884 F2d 1388 Hart v. US Attorney General

884 F.2d 1388
Unpublished Disposition

Wilfred HART, Jr., Petitioner-Appellant,
US ATTORNEY GENERAL, Respondent-Appellee.

No. 88-7782.

United States Court of Appeals, Fourth Circuit.

Submitted May 12, 1989.
Decided Aug. 29, 1989.
Rehearing and Rehearing In Banc Denied Oct. 19, 1989.

NOTICE: Fourth Circuit I.O.P. 36.6 states that citation of unpublished dispositions is disfavored except for establishing res judicata, estoppel, or the law of the case and requires service of copies of cited unpublished dispositions of the Fourth Circuit.

Wilfred Hart, Jr., appellant pro se.

Paul Martin Newby, (Office of the United States Attorney), for appellee.

Before WIDENER, K.K. HALL, and SPROUSE, Circuit Judges.


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Wilfred Hart, a federal pre-trial detainee, filed a 28 U.S.C. Sec. 2241 petition claiming his right to a speedy trial was being denied. The district court held that because Hart had been transferred to another federal district after he had filed his Sec. 2241 petition, it did not have jurisdiction to hear Hart's petition. We affirm.


The sequence of events in this case began on April 30, 1986, when Hart was arrested in Fort Stockton, Texas, on an outstanding federal arrest warrant for distribution of cocaine issued out of Bangor, Maine. Subsequently, Hart waived extradition and arrived in Maine on July 9, 1986. The record then shows that the prosecution on Hart's cocaine charge was stalled.1 On January 20, 1988, the district court in Maine ordered Hart to undergo an examination to determine his competency to stand trial. Hart was sent to F.C.I. Butner for the examination. On January 30 Hart was sent back to Maine to testify in another trial and he was returned to Butner on February 10. He was discharged from Butner on March 18. The record indicates that Hart was sent back to Maine, again to remain in his pre-trial status. This case arises from the fact that Hart filed a Sec. 2241 petition contending the district court in Maine violated his constitutional right to a speedy trial.


Initially, we note that although it is clear that Hart was in Maine at the time the petition was filed by the district court, the recort is unclear whther Hart gave the petition to officials at Butner for filing while he was still placed there. Cf. Houston v. Lack, 56 U.S.L.W. 4728 (U.S. June 24, 1988) (No. 87-5428). Without holding the Lack could ever be applied in these circumstances, we think that the district court properly interpreted this confusing record and refused to exercise jurisdiction because the district court in Maine is the proper court to resolve Hart's speedy trial claim. This holding is well founded on the established rule governing the exercise of habeas jurisdiction in these situations--habeas corpus is an avenue of last resort and should not be used as a substitute for an appeal. See Henry v. Henkel, United States Marshal, 235 U.S. 219, 229 (1914); Martin-Trigona v. Shiff, 702 F.2d 380, 388 (2d Cir. 1983). Thus, matters raising disputed questions of law or fact are normally determined by the trial court. Henry, 235 U.S. at 229. We deem Hart's petition subject to this rule. Furthermore, Hart's petition does not present a situation involving "exceptional circumstances" sufficient to justify an exception to this rule. See Bowen v. Johnston, 306 U.S. 19, 27 (1939); Martin-Trigona, 702 F.2d at 388. In this regard, we note that Hart is free to raise his speedy trial claim in the district court where his criminal case is pending in a Fed.R.Crim.P. 12(b) motion. Thus, it is clear that Hart is not without avenues of relief. Moreover, this approach is consistent with the Court's decision in United States v. MacDonald, 435 U.S. 850 (1978), which held that orders denying a speedy trial motion are not immediately appealable. Id. at 861-63. That is, by requiring Hart to raise his speedy trial claim in the district court where his criminal case is pending, we insure that Hart will not be able to circumvent the rule of MacDonald.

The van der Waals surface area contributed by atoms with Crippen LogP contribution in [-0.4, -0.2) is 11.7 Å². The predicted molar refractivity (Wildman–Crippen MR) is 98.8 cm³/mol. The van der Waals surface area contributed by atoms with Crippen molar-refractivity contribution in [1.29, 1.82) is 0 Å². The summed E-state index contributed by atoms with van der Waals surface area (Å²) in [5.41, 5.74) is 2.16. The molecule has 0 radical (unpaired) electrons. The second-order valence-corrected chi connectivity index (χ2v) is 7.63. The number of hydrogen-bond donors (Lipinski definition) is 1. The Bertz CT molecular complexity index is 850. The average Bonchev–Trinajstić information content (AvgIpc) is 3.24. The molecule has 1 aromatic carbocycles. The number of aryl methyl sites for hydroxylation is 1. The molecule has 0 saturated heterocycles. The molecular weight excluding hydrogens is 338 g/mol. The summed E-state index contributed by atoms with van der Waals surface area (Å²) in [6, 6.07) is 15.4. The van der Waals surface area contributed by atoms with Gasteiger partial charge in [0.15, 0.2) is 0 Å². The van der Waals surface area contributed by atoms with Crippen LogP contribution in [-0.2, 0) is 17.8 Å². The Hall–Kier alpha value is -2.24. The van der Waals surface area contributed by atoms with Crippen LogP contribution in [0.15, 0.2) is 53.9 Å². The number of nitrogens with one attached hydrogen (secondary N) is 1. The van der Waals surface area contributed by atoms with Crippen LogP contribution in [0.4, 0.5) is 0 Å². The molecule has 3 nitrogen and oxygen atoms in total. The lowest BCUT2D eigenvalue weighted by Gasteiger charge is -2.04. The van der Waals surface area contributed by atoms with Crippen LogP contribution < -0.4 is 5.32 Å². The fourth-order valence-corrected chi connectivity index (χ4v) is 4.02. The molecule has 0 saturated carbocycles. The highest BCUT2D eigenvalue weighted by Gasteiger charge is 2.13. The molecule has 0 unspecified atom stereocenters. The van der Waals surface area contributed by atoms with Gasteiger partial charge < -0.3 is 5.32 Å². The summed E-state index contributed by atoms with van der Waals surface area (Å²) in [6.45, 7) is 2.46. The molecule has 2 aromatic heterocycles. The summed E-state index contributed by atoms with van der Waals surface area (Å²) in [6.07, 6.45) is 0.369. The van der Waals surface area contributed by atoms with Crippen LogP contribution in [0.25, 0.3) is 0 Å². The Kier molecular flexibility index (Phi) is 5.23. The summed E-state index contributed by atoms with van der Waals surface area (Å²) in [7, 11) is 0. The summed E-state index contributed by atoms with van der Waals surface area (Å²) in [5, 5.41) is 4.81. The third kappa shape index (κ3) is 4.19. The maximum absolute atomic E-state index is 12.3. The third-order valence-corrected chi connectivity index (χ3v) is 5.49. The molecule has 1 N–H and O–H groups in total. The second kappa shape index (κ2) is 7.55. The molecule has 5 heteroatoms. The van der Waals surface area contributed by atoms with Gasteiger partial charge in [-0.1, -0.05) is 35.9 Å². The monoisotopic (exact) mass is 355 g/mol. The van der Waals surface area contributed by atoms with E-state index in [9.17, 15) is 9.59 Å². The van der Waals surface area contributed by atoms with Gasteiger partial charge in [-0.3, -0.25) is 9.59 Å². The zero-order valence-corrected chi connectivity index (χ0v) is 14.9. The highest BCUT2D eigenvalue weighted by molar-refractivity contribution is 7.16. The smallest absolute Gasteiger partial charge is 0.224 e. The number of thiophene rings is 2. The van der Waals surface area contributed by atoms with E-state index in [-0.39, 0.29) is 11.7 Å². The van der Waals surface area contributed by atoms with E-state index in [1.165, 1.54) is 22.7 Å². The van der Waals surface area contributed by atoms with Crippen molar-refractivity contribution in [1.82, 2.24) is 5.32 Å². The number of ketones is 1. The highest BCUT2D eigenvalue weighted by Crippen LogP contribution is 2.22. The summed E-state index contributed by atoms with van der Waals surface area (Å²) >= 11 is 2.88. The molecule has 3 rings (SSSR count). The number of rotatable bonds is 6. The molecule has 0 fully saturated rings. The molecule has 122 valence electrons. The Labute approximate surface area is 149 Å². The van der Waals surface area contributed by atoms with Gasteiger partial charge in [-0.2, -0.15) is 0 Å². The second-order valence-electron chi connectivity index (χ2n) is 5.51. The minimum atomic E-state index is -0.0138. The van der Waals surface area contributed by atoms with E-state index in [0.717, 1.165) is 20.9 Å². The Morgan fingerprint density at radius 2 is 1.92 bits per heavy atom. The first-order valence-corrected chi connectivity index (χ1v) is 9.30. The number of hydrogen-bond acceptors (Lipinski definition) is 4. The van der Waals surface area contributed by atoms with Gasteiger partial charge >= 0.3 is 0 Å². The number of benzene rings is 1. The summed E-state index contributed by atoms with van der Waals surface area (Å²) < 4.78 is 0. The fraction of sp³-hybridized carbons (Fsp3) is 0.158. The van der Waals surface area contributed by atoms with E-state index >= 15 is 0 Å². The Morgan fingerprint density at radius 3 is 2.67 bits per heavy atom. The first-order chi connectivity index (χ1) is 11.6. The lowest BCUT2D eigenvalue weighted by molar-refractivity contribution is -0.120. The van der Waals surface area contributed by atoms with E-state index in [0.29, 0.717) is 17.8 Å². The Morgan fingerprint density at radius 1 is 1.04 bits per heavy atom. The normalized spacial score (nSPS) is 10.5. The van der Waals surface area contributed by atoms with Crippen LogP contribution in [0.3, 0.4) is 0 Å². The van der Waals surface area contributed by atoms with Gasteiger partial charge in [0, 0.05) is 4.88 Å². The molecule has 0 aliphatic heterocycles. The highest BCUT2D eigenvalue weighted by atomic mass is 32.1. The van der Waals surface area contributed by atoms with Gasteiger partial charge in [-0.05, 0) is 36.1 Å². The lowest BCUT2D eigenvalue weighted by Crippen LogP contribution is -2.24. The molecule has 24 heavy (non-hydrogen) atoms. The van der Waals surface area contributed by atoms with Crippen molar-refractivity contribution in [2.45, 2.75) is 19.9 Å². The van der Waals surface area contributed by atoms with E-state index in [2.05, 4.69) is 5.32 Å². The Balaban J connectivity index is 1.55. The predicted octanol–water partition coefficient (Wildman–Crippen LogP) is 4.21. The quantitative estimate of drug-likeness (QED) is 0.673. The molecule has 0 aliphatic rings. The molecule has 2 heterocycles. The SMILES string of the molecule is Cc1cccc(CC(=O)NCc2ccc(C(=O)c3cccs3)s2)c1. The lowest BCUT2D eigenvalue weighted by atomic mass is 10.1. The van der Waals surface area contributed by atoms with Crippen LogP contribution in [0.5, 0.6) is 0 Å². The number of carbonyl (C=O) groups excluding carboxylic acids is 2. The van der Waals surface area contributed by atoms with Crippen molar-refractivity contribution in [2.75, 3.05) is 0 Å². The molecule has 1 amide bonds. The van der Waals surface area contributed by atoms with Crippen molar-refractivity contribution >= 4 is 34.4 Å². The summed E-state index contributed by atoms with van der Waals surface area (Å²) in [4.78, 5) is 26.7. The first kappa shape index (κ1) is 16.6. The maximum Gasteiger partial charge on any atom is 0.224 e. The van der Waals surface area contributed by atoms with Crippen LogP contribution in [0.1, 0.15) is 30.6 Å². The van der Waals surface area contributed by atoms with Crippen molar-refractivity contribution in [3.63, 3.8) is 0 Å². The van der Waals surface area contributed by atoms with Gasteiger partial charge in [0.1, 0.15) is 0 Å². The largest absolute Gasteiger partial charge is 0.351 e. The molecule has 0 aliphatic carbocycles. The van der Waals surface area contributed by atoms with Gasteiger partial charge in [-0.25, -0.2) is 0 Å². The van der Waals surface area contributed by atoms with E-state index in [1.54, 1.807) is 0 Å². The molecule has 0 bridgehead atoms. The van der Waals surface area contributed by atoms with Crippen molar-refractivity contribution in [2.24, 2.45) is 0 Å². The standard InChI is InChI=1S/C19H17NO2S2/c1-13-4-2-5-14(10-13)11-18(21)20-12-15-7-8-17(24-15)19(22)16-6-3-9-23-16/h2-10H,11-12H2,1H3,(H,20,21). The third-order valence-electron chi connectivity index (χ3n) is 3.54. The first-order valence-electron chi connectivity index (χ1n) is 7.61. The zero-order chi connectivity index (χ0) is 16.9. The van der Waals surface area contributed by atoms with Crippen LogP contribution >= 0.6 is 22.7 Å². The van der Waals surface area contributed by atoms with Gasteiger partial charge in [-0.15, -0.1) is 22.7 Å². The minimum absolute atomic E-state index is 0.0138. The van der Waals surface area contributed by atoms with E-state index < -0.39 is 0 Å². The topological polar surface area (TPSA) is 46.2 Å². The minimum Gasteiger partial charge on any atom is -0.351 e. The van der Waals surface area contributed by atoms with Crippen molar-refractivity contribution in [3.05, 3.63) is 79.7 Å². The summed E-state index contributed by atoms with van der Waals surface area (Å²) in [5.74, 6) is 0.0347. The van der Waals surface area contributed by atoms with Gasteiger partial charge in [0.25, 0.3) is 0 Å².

Accordingly, we hold that the district court properly refrained from exercising its jurisdiction in these circumstances for the reasons stated above.2 We dispense with oral argument because the facts and legal contentions are adequately presented on this record and oral argument will not aid the decisional process.



Possible reasons for the delay include the need for three separate, superseding indictments, and the need to have Hart testify in other criminal trials and undergo a competency examination


We deny Harts motions to strike the government's informal brief and seeking an extension of time to file a reply brief as frivolous. We grant Hart's motion to file an amended brief and have reviewed the submitted material. We conclude that the amended brief does not change our view of the issues presented. In light of our disposition, we deny Hart's motion for summary disposition